28 Weeks Later (2007)

Whereas the first film in the series ended on an optimistic note with the protagonists rescued, the sequel, "28 Weeks Later," posits a far grimmer future. The closing shots of the movie show that the Rage virus — the grisly infection that changes ordinary people into rabid feral monsters — has spread like wildfire, threatening the entirety of mainland Europe. The audience has no idea the fate of the survivors whose plight they've been watching, only getting glimpses of their abandoned and downed helicopter.

Although not as critically or as financially successful as its predecessor, relatively healthy box office returns for the film indicated a likely sequel. However, far more than 28 months have passed since the 2007 release. Characters surviving in the ensuing Rage-filled world would have excellent dramatic potential, but it could well be the franchise is as dead as the zombies that "28 Days Later" director Danny Boyle insists that Rage victims aren't.

Halloween 4: The Return Of Michael Myers (1988)

"Halloween III: Season of the Witch" attempted to do something different with the formula, striving to make the series themed more around the season than the murderous mute Michael Myers. Despite being one of the best movies of the series and the most addictive TV jingle you will ever hear, the audiences didn't take to it. The fourth film needed to defiantly announce the return of The Shape, and that it was service as usual in beleaguered Haddonfield.

That said, it did attempt to break the formula in its own way. Myers is executed by a hail of gunfire at the end of the film, but it turns out that his evil has somehow passed on to Jamie, his niece. In a scene reminiscent of the opening of the first classic movie, Jamie is dressed like a clown, wielding bloodied scissors as she stands over her mother's body. It briefly looks like we have a new Shape, threatening to take the series in a bold direction. Any potential is squandered by the fifth movie, though, which barely followed up on the previous film's cliffhanger except for some weak plot about psychic links. Come back, Silver Shamrock, all is forgiven.

American Psycho (2000)

"Do you like Huey Lewis and the News?" Like the Bret Easton Ellis book on which it is based, "American Psycho" ends abruptly, with an ambiguous conclusion. Many of the chapters of the bookend mid-sentence, and the film itself plays with this idea. Were the murders all in the mind of sociopathic stockbroker Patrick Bateman, or is somebody playing tricks on him? Or is there a combination of both truth and reality hidden by Bateman's crumbling mental faculties?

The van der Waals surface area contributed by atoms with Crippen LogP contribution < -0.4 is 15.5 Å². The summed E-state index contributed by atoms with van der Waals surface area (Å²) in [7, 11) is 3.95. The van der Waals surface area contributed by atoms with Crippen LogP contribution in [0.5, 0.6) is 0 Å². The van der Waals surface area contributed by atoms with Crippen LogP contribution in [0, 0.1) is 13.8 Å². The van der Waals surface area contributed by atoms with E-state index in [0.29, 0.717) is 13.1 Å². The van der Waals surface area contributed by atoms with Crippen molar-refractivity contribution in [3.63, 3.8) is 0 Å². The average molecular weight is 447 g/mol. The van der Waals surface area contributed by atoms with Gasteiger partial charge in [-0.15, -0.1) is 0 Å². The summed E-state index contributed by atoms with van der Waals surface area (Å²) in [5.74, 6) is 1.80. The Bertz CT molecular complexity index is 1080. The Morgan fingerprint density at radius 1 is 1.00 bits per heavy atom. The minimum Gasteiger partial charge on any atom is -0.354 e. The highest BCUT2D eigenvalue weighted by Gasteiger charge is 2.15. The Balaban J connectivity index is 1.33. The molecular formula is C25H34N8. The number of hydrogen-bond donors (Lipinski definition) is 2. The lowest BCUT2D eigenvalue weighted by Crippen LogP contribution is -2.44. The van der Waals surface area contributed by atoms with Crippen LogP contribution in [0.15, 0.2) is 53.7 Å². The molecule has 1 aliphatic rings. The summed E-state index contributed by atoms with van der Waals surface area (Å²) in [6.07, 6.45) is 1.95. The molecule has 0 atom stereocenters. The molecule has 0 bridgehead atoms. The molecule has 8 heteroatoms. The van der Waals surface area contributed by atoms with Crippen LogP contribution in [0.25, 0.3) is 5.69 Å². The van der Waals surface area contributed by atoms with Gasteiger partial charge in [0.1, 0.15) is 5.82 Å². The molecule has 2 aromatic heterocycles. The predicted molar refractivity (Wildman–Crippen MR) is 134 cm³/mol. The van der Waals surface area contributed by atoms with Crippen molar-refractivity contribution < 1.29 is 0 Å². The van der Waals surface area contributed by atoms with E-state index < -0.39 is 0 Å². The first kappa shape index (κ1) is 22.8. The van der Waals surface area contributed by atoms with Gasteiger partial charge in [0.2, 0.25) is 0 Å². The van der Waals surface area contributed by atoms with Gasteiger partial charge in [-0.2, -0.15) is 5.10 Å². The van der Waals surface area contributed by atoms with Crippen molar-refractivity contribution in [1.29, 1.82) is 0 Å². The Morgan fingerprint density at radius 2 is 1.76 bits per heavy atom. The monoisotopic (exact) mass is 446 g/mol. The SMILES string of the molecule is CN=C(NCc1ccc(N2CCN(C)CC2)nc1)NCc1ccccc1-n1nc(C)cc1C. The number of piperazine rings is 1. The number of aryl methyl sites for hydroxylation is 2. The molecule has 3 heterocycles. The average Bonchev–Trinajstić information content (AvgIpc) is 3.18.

Patrick may have gone on to appear in other novels by Ellis, but the intriguing open, along with the deliberately vague ending of "American Psycho" would only lead to one more appearance in a dreadful spin-off that wasn't even intended to be a sequel; something only linked and released later down the line as a lame cash-in. In a perfect world, there's an excellent follow-up casting more illumination on the intriguing conclusion of the Mary Harron eighties satire. "American Psycho II: All American Girl", however, ain't it.

It Follows (2014)

Part of a renaissance age of horror that brought horror fans "The Babadook" and "The Witch," "It Follows" introduced a new type of horror: effectively a sentient sexually transmitted infection that hunts down and brutally murderers its victims, with impending doom only held at bay by passing it on. Think "Ringu," but with more teenage groping and fumbling. Slasher movies had warned teenagers about having sex back in the '80s, and now it had come full circle.

By the end of the movie, an attempt to permanently stop the imminent encroach of the entity has met with undetermined results. As with the best of horrors, the climax is left open to interpretation. Viewers know that the entity is coming for both protagonists, Jay and Paul, as they've had sex (but an earlier shot shows Paul driving past sex workers, so he's potentially passed it on, buying them both some time).

The final shot sees the two of them walking down the street, a figure walking behind them. Is it the entity, or just a pedestrian? The ambiguity works; the entity is effectively death, unstoppable and remorseless, but there was once talk of a sequel that would flip the concept on its head and have characters research the origins of the entity.

Silence Of The Lambs (1991)

Picture the hypothetical situation: Ted Tally, screenwriter of "Silence of the Lambs" — a script based on the 1981 Thomas Harris novel of the same name — has exercised the maximum of restraint. Despite the lack of subtlety of one of the lead character's names literally rhyming with "cannibal," he's held back. He's resisted the urge to have any character ask another "What's eating you?" and anything that even hints at the FBI grilling suspects.

But, he's allowed himself one single moment of weakness, believing that brevity is key. An escaped Hannibal Lecter rings up FBI agent Clarice Starling at the movie's climax, having evaded the grasp of her bureau. He's calling Clarice to reassure her that through respect he won't go after her at all, and then he glances over at his nemesis, the head of the asylum he was locked up in, getting off a plane.

"I'm having an old friend for dinner," Hannibal says, pausing for effect before putting the phone down, all but winking at the audience. Hearing the resultant reaction of the crowds at the movie's premiere, screenwriter Ted Tally silently punches the air.